The focus of the work is meso-scale analysis (scale level of the fabric unit cell) of textile composite deformation and failure. The surface strain measurement is used for: (1) experimental investigation, which includes study of strain distribution at various stages of deformation, plasticity

  16. Composite mapping experiences in airborne gamma spectrometry

    International Nuclear Information System (INIS)

    Bucher, B.

    2014-01-01

    During an international intercomparison exercise of airborne gamma spectrometry held in Switzerland 2007 teams from Germany, France and Switzerland were proving their capabilities. One of the tasks was the composite mapping of an area around Basel. Each team was mainly covering the part of its own country at its own flying procedures. They delivered the evaluated data in a data format agreed in advance. The quantities to be delivered were also defined in advance. Nevertheless, during the process to put the data together a few questions raised: Which dose rate was meant? Had the dose rate to be delivered with or without cosmic contribution? Activity per dry or wet mass? Which coordinate system was used? Finally, the data could be put together in one map. For working procedures in case of an emergency, quantities of interest and exchange data format have to be defined in advance. But the procedures have also to be proved regularly. (author)

  17. Spectrally based mapping of riverbed composition

    Science.gov (United States)

    Legleiter, Carl; Stegman, Tobin K.; Overstreet, Brandon T.

    2016-01-01

    Remote sensing methods provide an efficient means of characterizing fluvial systems. This study evaluated the potential to map riverbed composition based on in situ and/or remote measurements of reflectance. Field spectra and substrate photos from the Snake River, Wyoming, USA, were used to identify different sediment facies and degrees of algal development and to quantify their optical characteristics. We hypothesized that accounting for the effects of depth and water column attenuation to isolate the reflectance of the streambed would enhance distinctions among bottom types and facilitate substrate classification. A bottom reflectance retrieval algorithm adapted from coastal research yielded realistic spectra for the 450 to 700 nm range; but bottom reflectance-based substrate classifications, generated using a random forest technique, were no more accurate than classifications derived from above-water field spectra. Additional hypothesis testing indicated that a combination of reflectance magnitude (brightness) and indices of spectral shape provided the most accurate riverbed classifications. Convolving field spectra to the response functions of a multispectral satellite and a hyperspectral imaging system did not reduce classification accuracies, implying that high spectral resolution was not essential. Supervised classifications of algal density produced from hyperspectral data and an inferred bottom reflectance image were not highly accurate, but unsupervised classification of the bottom reflectance image revealed distinct spectrally based clusters, suggesting that such an image could provide additional river information. We attribute the failure of bottom reflectance retrieval to yield more reliable substrate maps to a latent correlation between depth and bottom type. Accounting for the effects of depth might have eliminated a key distinction among substrates and thus reduced discriminatory power. Although further, more systematic study across a broader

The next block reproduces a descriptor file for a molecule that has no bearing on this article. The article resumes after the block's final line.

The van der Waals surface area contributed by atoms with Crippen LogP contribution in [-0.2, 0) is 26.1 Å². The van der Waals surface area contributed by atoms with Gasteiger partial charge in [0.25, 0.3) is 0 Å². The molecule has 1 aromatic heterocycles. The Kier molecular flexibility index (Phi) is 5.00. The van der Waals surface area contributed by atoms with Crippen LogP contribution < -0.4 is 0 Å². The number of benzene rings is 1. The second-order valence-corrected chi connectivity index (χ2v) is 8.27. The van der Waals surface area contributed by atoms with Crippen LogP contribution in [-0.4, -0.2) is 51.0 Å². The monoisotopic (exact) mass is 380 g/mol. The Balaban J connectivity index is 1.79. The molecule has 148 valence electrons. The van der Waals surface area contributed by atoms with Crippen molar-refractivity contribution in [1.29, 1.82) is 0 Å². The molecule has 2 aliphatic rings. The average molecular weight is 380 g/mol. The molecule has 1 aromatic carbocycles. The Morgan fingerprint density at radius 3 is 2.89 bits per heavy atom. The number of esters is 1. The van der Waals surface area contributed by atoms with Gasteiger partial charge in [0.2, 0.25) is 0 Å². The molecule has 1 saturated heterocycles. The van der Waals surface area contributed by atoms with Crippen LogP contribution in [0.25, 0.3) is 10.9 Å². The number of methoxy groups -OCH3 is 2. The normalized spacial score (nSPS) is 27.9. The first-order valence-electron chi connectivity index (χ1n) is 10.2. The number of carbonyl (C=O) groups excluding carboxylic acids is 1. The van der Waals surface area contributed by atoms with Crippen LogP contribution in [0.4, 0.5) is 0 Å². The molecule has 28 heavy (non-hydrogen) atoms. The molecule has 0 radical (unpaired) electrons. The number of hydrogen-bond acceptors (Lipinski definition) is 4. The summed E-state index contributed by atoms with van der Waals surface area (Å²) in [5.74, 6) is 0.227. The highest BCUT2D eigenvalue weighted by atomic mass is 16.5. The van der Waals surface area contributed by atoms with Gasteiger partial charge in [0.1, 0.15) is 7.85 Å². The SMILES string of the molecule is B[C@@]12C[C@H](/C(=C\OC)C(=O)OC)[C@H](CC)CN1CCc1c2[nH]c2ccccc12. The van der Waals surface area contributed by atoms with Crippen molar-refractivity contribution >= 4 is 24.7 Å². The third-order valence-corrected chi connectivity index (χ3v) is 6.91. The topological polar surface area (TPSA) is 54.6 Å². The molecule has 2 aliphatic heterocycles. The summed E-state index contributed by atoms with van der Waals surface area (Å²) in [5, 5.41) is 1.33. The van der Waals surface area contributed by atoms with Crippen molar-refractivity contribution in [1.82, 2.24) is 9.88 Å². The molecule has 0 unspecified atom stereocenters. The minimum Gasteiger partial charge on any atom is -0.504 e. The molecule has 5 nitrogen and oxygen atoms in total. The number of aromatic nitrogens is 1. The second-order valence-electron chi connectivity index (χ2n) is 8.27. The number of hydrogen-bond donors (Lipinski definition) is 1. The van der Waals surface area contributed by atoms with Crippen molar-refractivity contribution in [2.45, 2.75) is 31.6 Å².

18. Methods of decontaminating surfaces and related compositions

    Science.gov (United States)

    Demmer, Ricky L.; Crosby, Daniel; Norton, Christopher J.

    2016-11-22

    A composition of matter includes water, at least one acid, at least one surfactant, at least one fluoride salt, and ammonium nitrate. A method of decontaminating a surface includes exposing a surface to such a composition and removing the composition from the surface. Other compositions of matter include water, a fatty alcohol ether sulfate, nitrilotriacetic acid, at least one of hydrochloric acid and nitric acid, sodium fluoride, potassium fluoride, ammonium nitrate, and gelatin.

  19. Fermi surface mapping: Techniques and visualization

    Energy Technology Data Exchange (ETDEWEB)

    Rotenberg, E. [Univ. of Oregon, Eugene, OR (United States). Dept. of Physics; Lawrence Berkeley National Lab. (LBNL), Berkeley, CA (United States). Advanced Light Source (ALS); Denlinger, J. D. [Univ. of Wisconsin, Milwaukee, WI (United States); Kevan, S. D. [Univ. of Oregon, Eugene, OR (United States). Dept. of Physics; Goodman, K. W. [Lawrence Livermore National Lab. (LLNL), Livermore, CA (United States); Tobin, J. G. [Lawrence Livermore National Lab. (LLNL), Livermore, CA (United States); Mankey, G. J. [Louisiana State Univ., Baton Rouge, LA (United States). Dept. of Physics

    1997-04-01

    Angle-resolved photoemission (ARP) of valence bands is a mature technique that has achieved spectacular success in band-mapping metals, semiconductors, and insulators. The purpose of the present study was the development of experimental and analytical techniques in ARP which take advantage of third generation light sources. Here the authors studied the relatively simple Cu surface in preparation for other metals. Copper and related metals themselves are of current interest, especially due to its role as an interlayer in spin valves and other magnetic heterostructures. A major goal of this study was the development of a systematic technique to quickly (i.e. in a few hours of synchrotron beamtime) measure the FS and separate it into bulk and surface FS`s. Often, one needs to avoid bulk features altogether, which one can achieve by carefully mapping their locations in k-space. The authors will also show how they systematically map Fermi surfaces throughout large volumes of k-space, and, by processing the resulting volume data sets, provide intuitive pictures of FS`s, both bulk and surface.